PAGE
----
Hall said he found working around controlled substances to be very difficult as an addict.
“As an equine practitioner, I found myself filling prescriptions for an equine patient that didn’t need medicating,” Hall said. “Instead, I used the drugs myself. I knew I needed help after the Doberman incident. I knew I couldn’t keep it up in practice much longer.”
Existing state-based veterinary programs are handled differently in each state. Some programs are run through the state VMA, others through the board of veterinary medical examiners or through a combined program that includes other medical professionals. Hall said this complicates an already difficult situation.
“In 2005, AVMA sunset the Wellness Committee and their charge was transferred to the Member Services Committee,” said Sharon Granskog, assistant director of media relations for AVMA. “MSC has a goal of positioning the association as a resource for state and local veterinary leaders to provide wellness programs that best serve veterinarians and their communities.”
This past August, the member services committee developed a survey designed for state VMAs to determine which resources and types of programs would most benefit their members.
“Results of the survey indicated that 66.7 percent of those who responded said Employee Assistance Programs should be handled through the state,” Granskog said. “While 33.33 percent believe AVMA should handle the programs, 28.57 percent believe programs should be handled through the employer and 4.76 percent believe a program is unnecessary.”
Granskog did not detail how many responses were received.
Some contend that a national monitoring program would still be beneficial.
“This doesn’t address whether the VMAs would use a program designed and implemented by the AVMA,” Williams said. “The problem is, no one thinks about the need for a program until there is an immediate need. Only ignorance allows a person to say there isn’t a problem. They just don’t know who has the problem.”
Granskog said the member services subcommittee believes that wellness and peer assistance are issues crucial to the well being of the veterinary profession and would be best addressed by associations closest to the veterinarians who need assistance. But the AVMA’s website implies a more proactive approach than what has been delivered.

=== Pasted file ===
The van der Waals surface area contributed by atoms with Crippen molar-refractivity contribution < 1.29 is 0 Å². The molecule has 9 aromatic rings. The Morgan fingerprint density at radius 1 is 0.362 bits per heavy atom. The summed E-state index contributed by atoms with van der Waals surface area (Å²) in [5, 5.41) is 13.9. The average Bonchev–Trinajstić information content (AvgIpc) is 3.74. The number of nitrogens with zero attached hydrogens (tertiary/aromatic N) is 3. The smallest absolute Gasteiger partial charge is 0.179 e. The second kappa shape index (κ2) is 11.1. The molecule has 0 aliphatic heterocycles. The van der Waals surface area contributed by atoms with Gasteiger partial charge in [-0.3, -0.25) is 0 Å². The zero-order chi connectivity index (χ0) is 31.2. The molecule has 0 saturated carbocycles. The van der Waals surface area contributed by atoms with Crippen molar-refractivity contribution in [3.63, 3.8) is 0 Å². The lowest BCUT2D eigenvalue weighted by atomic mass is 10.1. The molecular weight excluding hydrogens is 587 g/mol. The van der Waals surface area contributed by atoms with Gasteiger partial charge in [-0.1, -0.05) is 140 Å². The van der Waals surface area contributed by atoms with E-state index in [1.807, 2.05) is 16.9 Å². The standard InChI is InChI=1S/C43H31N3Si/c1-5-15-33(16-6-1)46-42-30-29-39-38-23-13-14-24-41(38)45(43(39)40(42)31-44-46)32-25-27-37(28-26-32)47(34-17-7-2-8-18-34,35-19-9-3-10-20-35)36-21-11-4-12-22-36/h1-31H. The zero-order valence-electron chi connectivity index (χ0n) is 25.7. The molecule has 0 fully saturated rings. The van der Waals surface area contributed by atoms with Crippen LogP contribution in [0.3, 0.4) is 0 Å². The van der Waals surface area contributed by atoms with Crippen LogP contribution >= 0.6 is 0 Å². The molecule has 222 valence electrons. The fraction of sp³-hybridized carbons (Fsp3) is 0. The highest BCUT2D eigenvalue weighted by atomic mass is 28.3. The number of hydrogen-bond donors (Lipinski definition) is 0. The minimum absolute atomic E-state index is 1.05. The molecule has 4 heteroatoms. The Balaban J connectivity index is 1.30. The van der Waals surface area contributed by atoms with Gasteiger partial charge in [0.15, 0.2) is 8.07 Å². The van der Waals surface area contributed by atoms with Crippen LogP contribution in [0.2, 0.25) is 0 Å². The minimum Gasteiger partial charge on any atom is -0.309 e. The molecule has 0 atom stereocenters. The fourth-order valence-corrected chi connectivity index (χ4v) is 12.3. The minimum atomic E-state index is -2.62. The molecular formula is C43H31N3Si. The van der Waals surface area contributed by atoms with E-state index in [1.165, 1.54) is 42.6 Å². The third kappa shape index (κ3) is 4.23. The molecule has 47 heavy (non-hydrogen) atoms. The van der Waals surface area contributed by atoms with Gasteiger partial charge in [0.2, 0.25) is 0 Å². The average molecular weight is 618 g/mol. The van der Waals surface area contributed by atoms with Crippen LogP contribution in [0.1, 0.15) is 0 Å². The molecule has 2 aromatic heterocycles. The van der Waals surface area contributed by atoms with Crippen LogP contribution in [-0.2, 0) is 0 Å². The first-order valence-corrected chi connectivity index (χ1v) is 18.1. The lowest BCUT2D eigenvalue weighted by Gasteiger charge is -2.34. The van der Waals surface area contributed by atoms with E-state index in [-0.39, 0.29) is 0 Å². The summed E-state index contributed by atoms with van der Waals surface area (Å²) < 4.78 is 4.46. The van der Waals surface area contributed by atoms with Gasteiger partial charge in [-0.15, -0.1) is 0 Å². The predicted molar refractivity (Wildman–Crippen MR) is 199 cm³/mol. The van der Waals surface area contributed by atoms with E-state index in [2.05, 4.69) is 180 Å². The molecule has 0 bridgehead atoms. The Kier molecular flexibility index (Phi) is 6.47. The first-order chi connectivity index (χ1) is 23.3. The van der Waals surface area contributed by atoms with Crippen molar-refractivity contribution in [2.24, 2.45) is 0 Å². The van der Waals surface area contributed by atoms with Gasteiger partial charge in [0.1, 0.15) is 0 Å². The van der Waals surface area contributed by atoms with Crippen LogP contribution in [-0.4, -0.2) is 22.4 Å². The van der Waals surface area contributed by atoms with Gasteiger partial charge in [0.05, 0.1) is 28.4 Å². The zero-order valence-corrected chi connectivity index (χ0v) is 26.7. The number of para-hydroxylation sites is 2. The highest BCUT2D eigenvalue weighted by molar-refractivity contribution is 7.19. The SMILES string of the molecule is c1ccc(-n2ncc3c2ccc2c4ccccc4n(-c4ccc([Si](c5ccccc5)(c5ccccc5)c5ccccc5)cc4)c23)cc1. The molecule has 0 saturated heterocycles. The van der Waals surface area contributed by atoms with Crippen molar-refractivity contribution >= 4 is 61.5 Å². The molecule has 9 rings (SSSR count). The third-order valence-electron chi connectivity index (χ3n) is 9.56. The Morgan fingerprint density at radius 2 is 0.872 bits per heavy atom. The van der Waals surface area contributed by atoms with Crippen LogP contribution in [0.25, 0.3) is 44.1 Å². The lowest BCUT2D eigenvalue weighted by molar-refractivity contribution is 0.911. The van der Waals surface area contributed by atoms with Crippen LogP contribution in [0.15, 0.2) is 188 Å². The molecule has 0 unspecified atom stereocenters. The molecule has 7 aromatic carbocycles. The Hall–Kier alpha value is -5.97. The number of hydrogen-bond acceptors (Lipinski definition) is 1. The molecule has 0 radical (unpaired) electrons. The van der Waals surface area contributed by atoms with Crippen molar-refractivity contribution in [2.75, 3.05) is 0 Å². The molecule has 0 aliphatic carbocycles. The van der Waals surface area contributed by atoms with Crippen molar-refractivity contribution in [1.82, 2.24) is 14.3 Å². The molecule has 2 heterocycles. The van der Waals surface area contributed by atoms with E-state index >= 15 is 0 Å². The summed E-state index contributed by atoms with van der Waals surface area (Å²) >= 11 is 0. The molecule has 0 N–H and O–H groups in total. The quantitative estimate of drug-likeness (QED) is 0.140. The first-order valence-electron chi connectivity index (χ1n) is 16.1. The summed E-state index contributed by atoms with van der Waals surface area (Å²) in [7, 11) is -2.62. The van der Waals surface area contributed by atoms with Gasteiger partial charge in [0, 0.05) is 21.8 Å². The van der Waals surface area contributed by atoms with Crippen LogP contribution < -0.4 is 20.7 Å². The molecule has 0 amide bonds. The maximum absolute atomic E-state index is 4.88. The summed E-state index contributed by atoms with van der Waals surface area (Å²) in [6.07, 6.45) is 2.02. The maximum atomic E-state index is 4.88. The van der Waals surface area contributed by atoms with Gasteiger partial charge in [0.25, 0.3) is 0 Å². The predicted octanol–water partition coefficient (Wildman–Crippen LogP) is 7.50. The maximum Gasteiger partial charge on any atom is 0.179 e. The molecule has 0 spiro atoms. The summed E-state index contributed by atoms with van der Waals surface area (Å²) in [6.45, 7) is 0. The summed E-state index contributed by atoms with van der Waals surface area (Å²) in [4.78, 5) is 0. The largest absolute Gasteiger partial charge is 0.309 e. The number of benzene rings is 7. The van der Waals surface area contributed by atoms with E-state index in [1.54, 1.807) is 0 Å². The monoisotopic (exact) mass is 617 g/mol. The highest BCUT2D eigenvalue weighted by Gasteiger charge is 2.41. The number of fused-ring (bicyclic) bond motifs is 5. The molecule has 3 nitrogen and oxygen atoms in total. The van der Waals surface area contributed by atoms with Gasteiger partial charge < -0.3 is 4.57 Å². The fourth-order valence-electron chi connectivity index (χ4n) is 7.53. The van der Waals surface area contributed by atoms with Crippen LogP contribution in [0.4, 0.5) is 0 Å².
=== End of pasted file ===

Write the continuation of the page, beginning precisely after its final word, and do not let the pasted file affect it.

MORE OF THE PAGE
Barbara Baldwin, assistant director of the AVMA’s membership and field services division, said the association has no statistical information on these issues.
“AVMA does not have statistics on veterinary substance abuse or mental health,” she said, “We do not have a person assigned to keep the data updated, but it could eventually be part of a staffer’s job.”
AVMA reviews councils and committees every year, Baldwin said, noting that the Wellness Committee was discontinued because it no longer served members’ best interests.
“Since Employee Assistance Programs are out there as a benefit employers can offer employees, AVMA believes making a substance abuse program available to the 76,000 practicing veterinarians would be cost prohibitive,” she said.
“The MSC has a lot on its plate. We still have to look at what would best serve our members in this area. Any time you have a medical professional with access to medications, this is an issue. We haven’t had time to look at U.S. info for this to see what AVMA should do to best serve its members. We have a list of contacts on the AVMA website, but it is outdated and we don’t have contacts for some states.”
In 2003, AVMA’s Wellness Committee created a model wellness program that addresses addiction for states to consider. Those guidelines will be reviewed in 2009, according to AVMA, and currently appear online and annually in AVMA directories.
“We do not know what form AVMA will assist members with this topic, but we are investigating what resources we can provide,” Baldwin said. “Right now there is no plan for AVMA to implement a substance abuse/mental health plan for veterinarians. We see the AVMA as a clearinghouse of information in this instance. I hope to update the information on this topic on AVMA’s website over the next year.”
UK vs. US
“It’s staggering to find that there is no plan in the United States to deal with these issues,” said David Bartram, BvetMed, when contacted for this report. Bartram is one of two British veterinarians who found the suicide rate for veterinarians in the United Kingdom to be four times that of the general population.